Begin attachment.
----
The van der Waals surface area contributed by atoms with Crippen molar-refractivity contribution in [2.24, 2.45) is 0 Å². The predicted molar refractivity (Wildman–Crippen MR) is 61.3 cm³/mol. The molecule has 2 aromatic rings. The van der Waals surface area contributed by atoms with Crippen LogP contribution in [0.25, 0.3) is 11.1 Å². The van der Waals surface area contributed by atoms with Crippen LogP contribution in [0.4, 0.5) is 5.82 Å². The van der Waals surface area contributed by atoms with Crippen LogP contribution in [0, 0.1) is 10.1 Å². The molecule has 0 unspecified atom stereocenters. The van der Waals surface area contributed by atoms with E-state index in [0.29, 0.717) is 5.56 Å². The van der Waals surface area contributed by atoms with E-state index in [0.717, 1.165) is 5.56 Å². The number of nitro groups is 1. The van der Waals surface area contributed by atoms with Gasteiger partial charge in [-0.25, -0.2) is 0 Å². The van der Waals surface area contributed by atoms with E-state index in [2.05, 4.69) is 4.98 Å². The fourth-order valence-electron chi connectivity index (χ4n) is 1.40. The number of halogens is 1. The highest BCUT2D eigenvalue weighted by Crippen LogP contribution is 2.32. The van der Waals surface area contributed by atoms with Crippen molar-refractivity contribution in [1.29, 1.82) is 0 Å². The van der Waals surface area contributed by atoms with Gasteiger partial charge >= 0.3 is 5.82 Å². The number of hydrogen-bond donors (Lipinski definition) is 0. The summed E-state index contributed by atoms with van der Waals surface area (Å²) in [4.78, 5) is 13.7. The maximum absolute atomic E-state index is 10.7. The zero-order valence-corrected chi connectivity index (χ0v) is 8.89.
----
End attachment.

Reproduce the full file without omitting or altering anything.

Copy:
The van der Waals surface area contributed by atoms with Crippen molar-refractivity contribution in [2.24, 2.45) is 0 Å². The predicted molar refractivity (Wildman–Crippen MR) is 61.3 cm³/mol. The molecule has 2 aromatic rings. The van der Waals surface area contributed by atoms with Crippen LogP contribution in [0.25, 0.3) is 11.1 Å². The van der Waals surface area contributed by atoms with Crippen LogP contribution in [0.4, 0.5) is 5.82 Å². The van der Waals surface area contributed by atoms with Crippen LogP contribution in [0, 0.1) is 10.1 Å². The molecule has 0 unspecified atom stereocenters. The van der Waals surface area contributed by atoms with E-state index in [0.29, 0.717) is 5.56 Å². The van der Waals surface area contributed by atoms with E-state index in [0.717, 1.165) is 5.56 Å². The number of nitro groups is 1. The van der Waals surface area contributed by atoms with Gasteiger partial charge in [-0.25, -0.2) is 0 Å². The van der Waals surface area contributed by atoms with E-state index in [2.05, 4.69) is 4.98 Å². The fourth-order valence-electron chi connectivity index (χ4n) is 1.40. The number of halogens is 1. The highest BCUT2D eigenvalue weighted by Crippen LogP contribution is 2.32. The van der Waals surface area contributed by atoms with Crippen molar-refractivity contribution in [1.29, 1.82) is 0 Å². The van der Waals surface area contributed by atoms with Gasteiger partial charge >= 0.3 is 5.82 Å². The number of hydrogen-bond donors (Lipinski definition) is 0. The summed E-state index contributed by atoms with van der Waals surface area (Å²) in [4.78, 5) is 13.7. The maximum absolute atomic E-state index is 10.7. The zero-order valence-corrected chi connectivity index (χ0v) is 8.89.